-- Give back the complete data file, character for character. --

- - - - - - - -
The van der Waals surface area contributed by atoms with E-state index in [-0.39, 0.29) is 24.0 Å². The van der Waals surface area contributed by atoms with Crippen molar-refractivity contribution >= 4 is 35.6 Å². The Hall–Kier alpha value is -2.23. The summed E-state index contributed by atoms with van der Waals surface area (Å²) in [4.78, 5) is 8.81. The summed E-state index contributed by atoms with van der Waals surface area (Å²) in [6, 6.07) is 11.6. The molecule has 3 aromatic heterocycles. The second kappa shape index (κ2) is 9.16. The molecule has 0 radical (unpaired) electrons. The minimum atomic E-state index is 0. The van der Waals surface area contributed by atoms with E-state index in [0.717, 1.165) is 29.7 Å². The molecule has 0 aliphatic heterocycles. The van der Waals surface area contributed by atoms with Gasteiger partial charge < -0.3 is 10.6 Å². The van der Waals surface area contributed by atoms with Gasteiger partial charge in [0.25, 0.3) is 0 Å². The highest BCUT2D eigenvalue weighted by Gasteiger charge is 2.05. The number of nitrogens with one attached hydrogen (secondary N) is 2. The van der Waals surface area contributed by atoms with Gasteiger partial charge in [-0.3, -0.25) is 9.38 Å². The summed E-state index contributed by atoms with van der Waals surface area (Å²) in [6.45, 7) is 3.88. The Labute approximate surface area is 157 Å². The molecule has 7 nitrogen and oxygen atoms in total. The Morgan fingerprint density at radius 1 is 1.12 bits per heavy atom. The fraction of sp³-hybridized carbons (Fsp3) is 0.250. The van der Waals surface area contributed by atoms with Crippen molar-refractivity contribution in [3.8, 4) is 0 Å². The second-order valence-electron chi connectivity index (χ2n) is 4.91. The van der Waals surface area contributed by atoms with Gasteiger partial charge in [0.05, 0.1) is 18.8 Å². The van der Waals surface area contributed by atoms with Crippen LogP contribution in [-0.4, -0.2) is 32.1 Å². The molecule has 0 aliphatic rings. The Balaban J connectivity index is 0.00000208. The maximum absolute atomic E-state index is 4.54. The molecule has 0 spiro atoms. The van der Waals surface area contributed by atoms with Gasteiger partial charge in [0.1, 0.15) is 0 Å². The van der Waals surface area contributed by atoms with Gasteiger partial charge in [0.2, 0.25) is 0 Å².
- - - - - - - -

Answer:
The van der Waals surface area contributed by atoms with E-state index in [-0.39, 0.29) is 24.0 Å². The van der Waals surface area contributed by atoms with Crippen molar-refractivity contribution >= 4 is 35.6 Å². The Hall–Kier alpha value is -2.23. The summed E-state index contributed by atoms with van der Waals surface area (Å²) in [4.78, 5) is 8.81. The summed E-state index contributed by atoms with van der Waals surface area (Å²) in [6, 6.07) is 11.6. The molecule has 3 aromatic heterocycles. The second kappa shape index (κ2) is 9.16. The molecule has 0 radical (unpaired) electrons. The minimum atomic E-state index is 0. The van der Waals surface area contributed by atoms with E-state index in [0.717, 1.165) is 29.7 Å². The molecule has 0 aliphatic heterocycles. The van der Waals surface area contributed by atoms with Gasteiger partial charge < -0.3 is 10.6 Å². The van der Waals surface area contributed by atoms with Gasteiger partial charge in [0.25, 0.3) is 0 Å². The highest BCUT2D eigenvalue weighted by Gasteiger charge is 2.05. The number of nitrogens with one attached hydrogen (secondary N) is 2. The van der Waals surface area contributed by atoms with Gasteiger partial charge in [-0.3, -0.25) is 9.38 Å². The summed E-state index contributed by atoms with van der Waals surface area (Å²) in [6.45, 7) is 3.88. The Labute approximate surface area is 157 Å². The molecule has 7 nitrogen and oxygen atoms in total. The Morgan fingerprint density at radius 1 is 1.12 bits per heavy atom. The fraction of sp³-hybridized carbons (Fsp3) is 0.250. The van der Waals surface area contributed by atoms with Crippen molar-refractivity contribution in [3.8, 4) is 0 Å². The second-order valence-electron chi connectivity index (χ2n) is 4.91. The van der Waals surface area contributed by atoms with Gasteiger partial charge in [0.05, 0.1) is 18.8 Å². The van der Waals surface area contributed by atoms with Crippen LogP contribution in [-0.4, -0.2) is 32.1 Å². The molecule has 0 aliphatic rings. The Balaban J connectivity index is 0.00000208. The maximum absolute atomic E-state index is 4.54. The molecule has 0 spiro atoms. The van der Waals surface area contributed by atoms with Gasteiger partial charge in [0.1, 0.15) is 0 Å². The van der Waals surface area contributed by atoms with Gasteiger partial charge in [0.2, 0.25) is 0 Å².